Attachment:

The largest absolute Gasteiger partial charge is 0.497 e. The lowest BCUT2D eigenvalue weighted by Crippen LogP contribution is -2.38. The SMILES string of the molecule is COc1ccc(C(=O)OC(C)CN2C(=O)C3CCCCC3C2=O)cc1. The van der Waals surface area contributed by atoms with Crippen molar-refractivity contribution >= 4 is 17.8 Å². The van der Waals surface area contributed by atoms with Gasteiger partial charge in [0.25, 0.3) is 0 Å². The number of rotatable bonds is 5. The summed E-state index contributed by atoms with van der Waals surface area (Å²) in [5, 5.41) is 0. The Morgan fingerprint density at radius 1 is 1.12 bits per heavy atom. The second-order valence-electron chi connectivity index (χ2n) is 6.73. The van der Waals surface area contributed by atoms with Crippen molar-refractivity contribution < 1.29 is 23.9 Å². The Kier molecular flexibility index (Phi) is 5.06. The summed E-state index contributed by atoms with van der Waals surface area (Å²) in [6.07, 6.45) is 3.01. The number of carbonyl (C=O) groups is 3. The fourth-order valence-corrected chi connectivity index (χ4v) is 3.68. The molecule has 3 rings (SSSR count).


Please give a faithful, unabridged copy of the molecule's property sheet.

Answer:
The largest absolute Gasteiger partial charge is 0.497 e. The lowest BCUT2D eigenvalue weighted by Crippen LogP contribution is -2.38. The SMILES string of the molecule is COc1ccc(C(=O)OC(C)CN2C(=O)C3CCCCC3C2=O)cc1. The van der Waals surface area contributed by atoms with Crippen molar-refractivity contribution >= 4 is 17.8 Å². The van der Waals surface area contributed by atoms with Gasteiger partial charge in [0.25, 0.3) is 0 Å². The number of rotatable bonds is 5. The summed E-state index contributed by atoms with van der Waals surface area (Å²) in [5, 5.41) is 0. The Morgan fingerprint density at radius 1 is 1.12 bits per heavy atom. The second-order valence-electron chi connectivity index (χ2n) is 6.73. The van der Waals surface area contributed by atoms with Crippen molar-refractivity contribution < 1.29 is 23.9 Å². The Kier molecular flexibility index (Phi) is 5.06. The summed E-state index contributed by atoms with van der Waals surface area (Å²) in [6.07, 6.45) is 3.01. The number of carbonyl (C=O) groups is 3. The fourth-order valence-corrected chi connectivity index (χ4v) is 3.68. The molecule has 3 rings (SSSR count).